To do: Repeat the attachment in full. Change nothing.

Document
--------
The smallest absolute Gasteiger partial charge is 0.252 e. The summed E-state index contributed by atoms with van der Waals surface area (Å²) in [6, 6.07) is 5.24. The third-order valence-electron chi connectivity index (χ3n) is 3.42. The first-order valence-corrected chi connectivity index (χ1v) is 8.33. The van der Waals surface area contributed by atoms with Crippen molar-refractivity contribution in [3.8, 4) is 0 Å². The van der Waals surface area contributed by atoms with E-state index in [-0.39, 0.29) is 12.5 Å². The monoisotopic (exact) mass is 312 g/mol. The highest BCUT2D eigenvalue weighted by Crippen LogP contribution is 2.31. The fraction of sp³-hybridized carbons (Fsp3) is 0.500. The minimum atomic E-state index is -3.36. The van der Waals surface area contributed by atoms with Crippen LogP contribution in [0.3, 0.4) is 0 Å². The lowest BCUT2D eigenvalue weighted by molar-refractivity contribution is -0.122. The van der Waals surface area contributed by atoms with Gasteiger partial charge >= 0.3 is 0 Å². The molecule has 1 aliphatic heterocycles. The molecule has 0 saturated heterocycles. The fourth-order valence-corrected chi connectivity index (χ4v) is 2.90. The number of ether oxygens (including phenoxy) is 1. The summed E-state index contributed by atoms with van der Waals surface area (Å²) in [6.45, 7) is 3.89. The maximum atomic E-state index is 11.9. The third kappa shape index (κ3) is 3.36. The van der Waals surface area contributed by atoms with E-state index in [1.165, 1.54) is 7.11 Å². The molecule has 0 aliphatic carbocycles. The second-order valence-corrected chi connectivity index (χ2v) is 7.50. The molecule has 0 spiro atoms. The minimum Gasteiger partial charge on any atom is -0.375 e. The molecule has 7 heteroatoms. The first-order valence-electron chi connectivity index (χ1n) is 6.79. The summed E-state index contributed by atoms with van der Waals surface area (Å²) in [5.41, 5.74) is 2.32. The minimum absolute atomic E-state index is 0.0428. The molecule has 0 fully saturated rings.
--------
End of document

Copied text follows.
The smallest absolute Gasteiger partial charge is 0.252 e. The summed E-state index contributed by atoms with van der Waals surface area (Å²) in [6, 6.07) is 5.24. The third-order valence-electron chi connectivity index (χ3n) is 3.42. The first-order valence-corrected chi connectivity index (χ1v) is 8.33. The van der Waals surface area contributed by atoms with Crippen molar-refractivity contribution in [3.8, 4) is 0 Å². The van der Waals surface area contributed by atoms with E-state index in [-0.39, 0.29) is 12.5 Å². The monoisotopic (exact) mass is 312 g/mol. The highest BCUT2D eigenvalue weighted by Crippen LogP contribution is 2.31. The fraction of sp³-hybridized carbons (Fsp3) is 0.500. The minimum atomic E-state index is -3.36. The van der Waals surface area contributed by atoms with Crippen LogP contribution in [0.3, 0.4) is 0 Å². The lowest BCUT2D eigenvalue weighted by molar-refractivity contribution is -0.122. The van der Waals surface area contributed by atoms with Gasteiger partial charge >= 0.3 is 0 Å². The molecule has 1 aliphatic heterocycles. The molecule has 0 saturated heterocycles. The fourth-order valence-corrected chi connectivity index (χ4v) is 2.90. The number of ether oxygens (including phenoxy) is 1. The summed E-state index contributed by atoms with van der Waals surface area (Å²) in [6.45, 7) is 3.89. The maximum atomic E-state index is 11.9. The third kappa shape index (κ3) is 3.36. The van der Waals surface area contributed by atoms with E-state index in [1.165, 1.54) is 7.11 Å². The molecule has 0 aliphatic carbocycles. The second-order valence-corrected chi connectivity index (χ2v) is 7.50. The molecule has 0 spiro atoms. The minimum Gasteiger partial charge on any atom is -0.375 e. The molecule has 7 heteroatoms. The first-order valence-electron chi connectivity index (χ1n) is 6.79. The summed E-state index contributed by atoms with van der Waals surface area (Å²) in [5.41, 5.74) is 2.32. The minimum absolute atomic E-state index is 0.0428. The molecule has 0 fully saturated rings.